Healthcare: ‘The doctor will see you now’ – in the clinic at the mall

By DON JACOBSON for the Star Tribune

The medical office market is not exactly booming, but it has been relatively stable as providers, landlords and patients bide their time to see what, if any, effects the health care reforms enacted last year will have on the local market.

In the meantime, the most noticeable change in medical real estate has been the phenomenon of health care providers seeking more space in retail settings — an opportunistic move to both take advantage of depressed lease rates in the vacancy-plagued retail sector and also serve to give providers an edge up in the scramble for new patients.

On the whole, medical real estate is divided into two broad categories: off-campus and on-campus. The off-campus designation describes free-standing medical office buildings, or MOBs, usually owned not by health care companies but by private investors such as real estate investment trusts. On-campus usually refers to MOBs frequently owned by and attached to hospitals.

According to numbers compiled this summer by Minneapolis-based NorthMarq Real Estate Services, the on-campus sectors showed a modest “positive absorption,” or the decrease in vacant space, thanks largely to 40,000 new square feet of occupied office space on the Abbott Northwestern Hospital campus in Minneapolis, part of Children’s Hospitals and Clinics of Minnesota’s expansion.

The on-campus vacancy rate was at 8 percent, compared with a metro-wide office vacancy rate of 19.9 percent. New on-campus projects are on the books but have largely been shelved because of a combination of tight financing, a lack of cash on hand and a dwindling supply of new physicians coming into the system to support new development, NorthMarq said.

For off-campus medical space, meanwhile, the vacancy rate stood at 14.9 percent. And while tenants are doing some shifting around, there has been little positive absorption in the MOB market. Lease rates are down and landlord concessions are up along the Southdale/France Avenue MOB corridor.

One reason off-campus properties aren’t doing better is that they’re facing competition from the abundant vacant space in traditional retail settings. Retail landlords, dealing with their own recession-bred crisis, are doing whatever they can to lure health care providers into storefronts, despite financial and logistical challenges posed by such moves, said Steve Brown, senior vice president and managing director of NorthMarq’s Healthcare Advisory Group.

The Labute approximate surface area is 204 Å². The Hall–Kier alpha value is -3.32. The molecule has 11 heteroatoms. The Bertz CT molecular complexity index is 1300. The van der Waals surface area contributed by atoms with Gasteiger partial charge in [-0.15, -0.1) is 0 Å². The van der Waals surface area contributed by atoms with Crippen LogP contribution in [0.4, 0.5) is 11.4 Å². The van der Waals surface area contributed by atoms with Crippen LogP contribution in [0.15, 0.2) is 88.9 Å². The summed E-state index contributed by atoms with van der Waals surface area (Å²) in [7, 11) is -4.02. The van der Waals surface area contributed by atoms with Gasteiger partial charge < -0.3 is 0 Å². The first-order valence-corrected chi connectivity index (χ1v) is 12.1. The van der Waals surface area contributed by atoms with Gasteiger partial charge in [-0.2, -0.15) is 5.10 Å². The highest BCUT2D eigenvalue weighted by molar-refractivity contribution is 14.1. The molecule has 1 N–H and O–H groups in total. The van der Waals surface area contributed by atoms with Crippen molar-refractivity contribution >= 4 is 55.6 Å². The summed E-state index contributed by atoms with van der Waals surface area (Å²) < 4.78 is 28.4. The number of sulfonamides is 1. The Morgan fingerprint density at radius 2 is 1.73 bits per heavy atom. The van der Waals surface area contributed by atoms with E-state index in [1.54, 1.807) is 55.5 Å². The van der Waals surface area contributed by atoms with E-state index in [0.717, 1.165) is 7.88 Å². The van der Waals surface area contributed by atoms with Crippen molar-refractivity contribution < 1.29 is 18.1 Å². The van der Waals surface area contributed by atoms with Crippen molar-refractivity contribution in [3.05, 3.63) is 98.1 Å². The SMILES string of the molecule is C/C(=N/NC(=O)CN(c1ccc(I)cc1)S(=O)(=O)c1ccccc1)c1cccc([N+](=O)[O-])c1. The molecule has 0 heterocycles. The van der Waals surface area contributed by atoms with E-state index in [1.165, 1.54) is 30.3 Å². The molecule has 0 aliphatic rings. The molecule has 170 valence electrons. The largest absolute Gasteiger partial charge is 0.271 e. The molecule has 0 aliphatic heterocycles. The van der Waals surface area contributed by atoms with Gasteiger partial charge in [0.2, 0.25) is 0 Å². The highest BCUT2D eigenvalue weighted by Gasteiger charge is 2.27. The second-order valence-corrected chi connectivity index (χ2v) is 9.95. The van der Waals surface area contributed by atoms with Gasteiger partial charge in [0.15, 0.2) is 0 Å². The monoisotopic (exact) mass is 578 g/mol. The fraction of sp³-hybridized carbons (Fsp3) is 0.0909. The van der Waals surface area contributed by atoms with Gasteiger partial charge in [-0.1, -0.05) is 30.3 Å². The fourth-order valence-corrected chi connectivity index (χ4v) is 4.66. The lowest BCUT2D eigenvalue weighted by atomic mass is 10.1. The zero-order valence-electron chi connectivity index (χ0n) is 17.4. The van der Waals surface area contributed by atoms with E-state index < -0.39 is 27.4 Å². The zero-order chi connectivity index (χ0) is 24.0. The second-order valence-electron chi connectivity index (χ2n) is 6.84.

‘A unique opportunity’

“It probably isn’t a trend so much as a unique opportunity that has presented itself to health care providers,” he said. “This kind of option hasn’t been available to them before. Now that the retail sector is in the tank, landlords are more willing to look at alternative uses such as health care even though there are risks in it for them.”

There have been several high-profile examples of the trend, as well as an array of smaller-scale deals so far this year. Probably the most visible is a decision by the Emergency Physicians Professional Association (EPPA), a group of Twin Cities physicians who staff six area hospital emergency departments, to open the Urgency Room at the Woodbury Village shopping center.

EPPA announced last month that it would take a 10,000-square-foot retail site at the mall to set up an emergency room catering to those with non-critical illnesses that it says will offer these same level of treatment available at East Metro hospitals but at lower costs and with shorter waiting times.

Another example is Partners in Pediatrics, which recently took a 7,000-square-foot space in the retail portion of the Ellipse, a St. Louis Park mixed-use apartment/retail development on Minnetonka Boulevard.

And in Maple Grove, where medical office buildings near the Maple Grove Hospital are leased at capacity, health care providers have been spreading out into surrounding retail centers.

But, experts say, there are both costs and benefits of being in retail settings.

The main benefit is visibility for the provider and convenience for patients. Storefronts offer advantages that traditional on-campus settings can’t, such as big signs over the front door and foot traffic from other retailers.

Perhaps nothing illustrates the desire of health care providers to take their services “where the patients are” more so than the move by the Mayo Clinic to include a “gateway” facility in the Mall of America’s long-planned second phase.

“This project builds on Mayo Clinic’s tradition of innovation by focusing on the needs of the patient,” CEO Dr. Glenn Forbes said when the concept was unveiled last year. “Mayo strives to create greater value for patients by developing care delivery models based on what patients want and need.”

Among the drawbacks, NorthMarq’s Brown said, is that while medical tenants may sign longer leases than traditional retail tenants, retrofitting storefronts for health care users frequently amounts to “miniature build-to-suits” involving significant infrastructure work that locks in the space for medical use.

That, he said, can be a problem for a retail landlord whose ultimate aim may be to simply wait out the sluggish economy for a rebound in traditional store demand.

Don Jacobson is a St. Paul-based freelance writer.


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